By Arnab Mitra
Durbar (Durbar Mahila Samanwaya committee) is one of the largest NGOs in India that delve into the issue of sex workers and their well-being. The organization kicked off as a help group essentially concentrating on the health issues of the sex workers. However, as time passed, Samarajit Jana, the man behind the organization, broadened its horizon, taking over the responsibility of looking into their security which often gets wavered owing to the increasing number of assaults against them.
The organization embarked on its journey on 12th of July 1995 with 12 sex workers as its active participants. Now, Durbar has more than 80,000 members all over West Bengal and has its own co-operative bank, schools, cultural organizations and sports academies for the sex workers.
NewsGram spoke to the director and founder of the organization Dr. Smarajit Jana, the Secretary Bharati Dey and some sex workers to get a detailed understanding of the way Durbar functions.
Arnab Mitra: How did the idea of Durbar come into your mind?
Smarajit Jana: Durbar is a Persian word which means ‘the noble court of a ruler’. For me, this is a noble profession as these women work for survival. But they are still deprived of the societal acceptance which is why I formed Durbar to fight for their cause.
Arnab Mitra: It has turned out to be one of the largest NGOs in India. How did this happen?
Smarajit Jana: It’s because of the help of some concerned citizens and sex workers of Sonagachi. The sex workers for their own sake gradually became a part of Durbar and we were able to keep a check on the different crimes against them.
Durbar has its own hostel in Baruipur that has been built for the children of the sex workers. Over here, we train the children and get them enrolled in different schools. We have our own sports academy and in 2014, 16-year-old Rajib Roy got a chance to play with the premier English football club, Manchester United.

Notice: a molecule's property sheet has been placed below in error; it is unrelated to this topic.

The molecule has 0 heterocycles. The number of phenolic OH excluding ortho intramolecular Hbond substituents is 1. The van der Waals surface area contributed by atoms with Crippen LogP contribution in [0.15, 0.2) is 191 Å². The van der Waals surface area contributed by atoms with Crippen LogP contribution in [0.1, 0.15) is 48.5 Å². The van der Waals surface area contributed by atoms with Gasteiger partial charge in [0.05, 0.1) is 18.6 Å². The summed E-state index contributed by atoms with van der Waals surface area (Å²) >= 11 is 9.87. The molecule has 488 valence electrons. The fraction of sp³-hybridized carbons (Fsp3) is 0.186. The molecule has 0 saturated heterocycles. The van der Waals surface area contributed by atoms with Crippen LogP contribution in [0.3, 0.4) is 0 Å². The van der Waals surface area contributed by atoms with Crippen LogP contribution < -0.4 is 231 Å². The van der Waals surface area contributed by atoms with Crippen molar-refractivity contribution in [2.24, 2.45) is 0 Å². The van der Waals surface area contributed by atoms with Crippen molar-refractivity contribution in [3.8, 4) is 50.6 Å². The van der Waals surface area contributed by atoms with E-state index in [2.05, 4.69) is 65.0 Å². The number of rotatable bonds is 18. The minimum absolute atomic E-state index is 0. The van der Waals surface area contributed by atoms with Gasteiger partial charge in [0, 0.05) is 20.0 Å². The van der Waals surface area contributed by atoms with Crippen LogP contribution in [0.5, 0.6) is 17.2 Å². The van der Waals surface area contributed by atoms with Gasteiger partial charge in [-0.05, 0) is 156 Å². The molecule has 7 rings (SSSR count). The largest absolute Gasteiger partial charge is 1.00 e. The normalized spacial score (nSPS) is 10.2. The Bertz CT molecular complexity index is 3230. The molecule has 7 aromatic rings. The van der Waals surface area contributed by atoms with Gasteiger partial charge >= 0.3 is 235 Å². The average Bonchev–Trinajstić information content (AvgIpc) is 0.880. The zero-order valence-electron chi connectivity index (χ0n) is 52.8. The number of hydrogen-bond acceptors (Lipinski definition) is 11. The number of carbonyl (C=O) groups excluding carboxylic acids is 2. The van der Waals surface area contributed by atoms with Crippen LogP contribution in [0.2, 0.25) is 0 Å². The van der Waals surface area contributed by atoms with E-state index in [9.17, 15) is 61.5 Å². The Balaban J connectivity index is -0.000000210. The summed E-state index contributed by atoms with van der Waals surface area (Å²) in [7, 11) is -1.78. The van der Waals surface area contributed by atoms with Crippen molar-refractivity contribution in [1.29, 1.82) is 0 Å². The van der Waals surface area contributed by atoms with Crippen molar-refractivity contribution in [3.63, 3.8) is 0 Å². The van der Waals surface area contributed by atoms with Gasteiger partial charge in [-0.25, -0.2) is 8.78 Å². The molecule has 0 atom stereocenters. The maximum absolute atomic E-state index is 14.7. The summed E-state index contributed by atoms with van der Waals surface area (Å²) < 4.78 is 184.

We have our exclusive cultural institutions named Kamal Gandhar, where we let the sex workers and their children participate in varied activities ranging from music to drama. We have our own co-operative banks and recently, the state government has congratulated us for this initiative. We not only focus on sex workers, but also on the deprived class at large.
Recently, we have opened one of our units in Purulia district to help the poor people in this area. In this way, we are gradually expanding. Now, our main focus is to legalize this trade.
Arnab Mitra: In India, prostitution is still illegal. What steps have you taken to legalize it?
Samrajit Jana: We have a plan to discuss this matter with the ministry in Delhi after the monsoon session. We already had a talk with some of the ministers and they have assured us that they will look into the matter.
Arnab Mitra: Do you think that the sex workers will gradually get a place in the society?
Samrajit Jana: I can say that people’s views have changed and I congratulate the media, different organizations, and above all the concerned citizens. Because it is due to them that today Sonagachi and other red light areas are no longer abandoned places.
Arnab Mitra: Trafficking is quite common in the village areas of India. Are there any such victims in Sonagachi?
Bharati Dey: There is no such issue of trafficking here. Every new girl in this trade has to appear before the board and it’s mandatory to submit an x-ray report through which we detect her age and on the basis of the report we issue the Durbar employment card.
Arnab Mitra: According to reports, many customers want to have sex without condoms. How do you make condoms mandatory for the customers?
Bharati Dey: We campaign round-the-clock so that customers can understand the benefits of using condoms. Even we also provide free condoms from our kiosk for the poor people. But at the end of the day, it all depends on the understanding between the customer and the sex worker.
The sex workers said that after Durbar came into play, lots of things have improved; people and the authorities don’t dare to torture them. They are sending their children to schools, they have their own banks, medical units, cultural organizations and these people are getting a taste of fresh air, and life is not a prison for them anymore.